I have friends who moved to Anchorage for work 7 years ago and they love it. It's not for everyone though. I've been going up there for work during the last 5 summers and it's been great. I haven't had the urge to go up there in winter, but winter isn't my favorite season to begin with. But tourists go to Alaska in winter for the hot springs, northern lights and dog-sledding. Anchorage has mild winters compared to Alaska's interior. Last winter was actually colder and snowier in New York than in Anchorage. The main reason for Alaska’s high suicide rate, is the unusually high frequency of suicide among Alaska Natives -- that is, indigenous Alaskans. · (0 likelikes)

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  • Tracie Howe

    answered first by

    It sounds like you already like Seattle. I love it for it's proximity to the water and mountains. Within an hour you can get to the mountains, and a little further will get you to the big ones: Mount Rainier and Mt Baker. Bellingham is also a nice alternative if you like smaller cities. I used to live there, but needed something a little bigger. It's a place that I consider moving back to all the time, but it's harder to find work in smaller cities. Best of luck!

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    • Debbie L.

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      Great suggestions, Tracie. I love Seattle!!! By the way, I'm a community manager here and I've helped you highlight the places in your answer on a map! In the future, you can do this yourself as you answer a question by simply typing the @-symbol followed by the name of the place. Take a look at your map next to your answer :) · (0 likelikes)

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  • Chris J Kershner

    answered by

    Albuquerque, NM is a wonderful place for great mild weather with full access to mountains. You can be in the sun playing golf, then take the tram to the top of the mountain and ski.

    The number of days good for riding motorcycles and/or bicycles is unsurpassed.

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  • Andres Calcina

    answered by

    Hello, if you love the mountains you should come to Colca Canyon, because there is a travel agency called Peruvian Colca Trailswho have maps to visit waruro waterfall canyon and mountains.

    Andres CalcinaPeruvian Colca Trails

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  • Tiffany Weber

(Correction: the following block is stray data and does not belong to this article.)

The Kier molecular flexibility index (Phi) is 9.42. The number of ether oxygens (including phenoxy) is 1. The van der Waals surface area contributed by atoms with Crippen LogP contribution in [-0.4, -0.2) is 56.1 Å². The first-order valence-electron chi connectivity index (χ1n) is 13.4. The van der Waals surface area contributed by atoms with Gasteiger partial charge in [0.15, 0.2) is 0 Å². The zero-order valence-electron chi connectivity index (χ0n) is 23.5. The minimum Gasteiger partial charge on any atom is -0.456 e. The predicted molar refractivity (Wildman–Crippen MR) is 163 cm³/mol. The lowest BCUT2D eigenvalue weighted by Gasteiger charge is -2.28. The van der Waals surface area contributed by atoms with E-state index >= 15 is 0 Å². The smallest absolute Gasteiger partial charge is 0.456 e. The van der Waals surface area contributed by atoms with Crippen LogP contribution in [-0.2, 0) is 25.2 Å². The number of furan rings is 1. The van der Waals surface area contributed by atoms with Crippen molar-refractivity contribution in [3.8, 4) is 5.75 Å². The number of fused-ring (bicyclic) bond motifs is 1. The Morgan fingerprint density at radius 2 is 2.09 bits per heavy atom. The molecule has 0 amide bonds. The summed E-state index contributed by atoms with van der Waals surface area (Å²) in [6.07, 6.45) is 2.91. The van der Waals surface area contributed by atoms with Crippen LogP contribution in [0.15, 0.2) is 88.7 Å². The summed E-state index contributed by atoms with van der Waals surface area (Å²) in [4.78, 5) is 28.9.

answered by

    Portland!!!


    1. Mountains: Mt Hood is just an hour away and has three ski resorts including the historical Timberline Lodge. At Timberline, you can ski nearly all year. In the summer, the glacier is open for summer skiing. It's amazing. There's Mt. Hood Adventure that's decent too and the closest one. I also love Mt Hood Meadows Ski Resort for it's wide open spaces. All three places have night skiing, so you can ski after work or go early and ski all day and into the late evening.

    2. Rivers/Hiking/Gorge: I figure if you love skiing and are pursing environmental degrees, then you'll love hiking, along the Columbia River Gorge National Scenic Area or windsurfing on the Columbia River at Hood River, the windsurfing capital of the world. It's such a beautiful area, both to enjoy and to study.

    3. Portland is very walkable, but also has great transportation including the BART lightrail system and it's extremely bike friendly.

    4. With tons of parks and outdoor activities, Portland is great for families. Kids will enjoy OMSI Science Museum, an incredible hands-on science center/museum. The beautiful Oregon Zoo is up on the hill near the Japanese Gardens and the International Rose Test Garden (the rose garden is free and has a great view of Mt. Hood). Portland has tons of free concerts in the parks and other fun cultural activities for families.

    5. It's an environmental mecca. Welcome to Oregon, home of the Spotted Owl. Seriously, Oregonians take the natural beauty around us incredibly seriously from animals to plants, rivers and oceans, you'll find jobs here in your fields of study. The Pacific Northwest is known perhaps in part for our immense pride in the wealth of nature in our states and conservation is high on the priority list.

    6. Ok, so may be "booze" wasn't on your priority list, but I came across this article lately and I was sort of proud of it. Oregon was ranked the #1 "booziest" state. Why? 3rd best wine country in the US AND some fabulous microbreweries. Also, (not booze), Portland is a coffee capital. Try Stumptown. It's delish. https://www.yahoo.com/food/whats-americas-booziest-state-we-ranked-them-50-to-102981074676.html

    7. Property taxes are a bit high, but there's no sales tax in Oregon and there are so many farms and fresh food markets that living can be affordable. By the way, food is good in Portland - really good... street food, food trucks, natural markets, it's all here.



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  • Julie Sykes

    answered by

    Hi Dylan

    In Europe, Salzburg is a beautiful city. Not too big, and plenty to see there and in the surrounds (with mountains galore).

    With your biology background, Basel is also an option. Although I don't know the city, I know of it through friends who have worked there and from being approached about jobs there - it's the international HQ for a few major pharmaceutical/related companies inc Novartis, Roche and Lonza, so could suit your biology background well. Because they're the international HQs, English is the language of work (in those companies) rather than German, and I'm told Basel has a very international feel. The cost of living is high, but wages are also high (Salzburg would be cheaper, but you'd need more German knowledge!) Basel is historical city surrounded by mountains, and only a stones throw from everything else Europe has to offer. Bliss.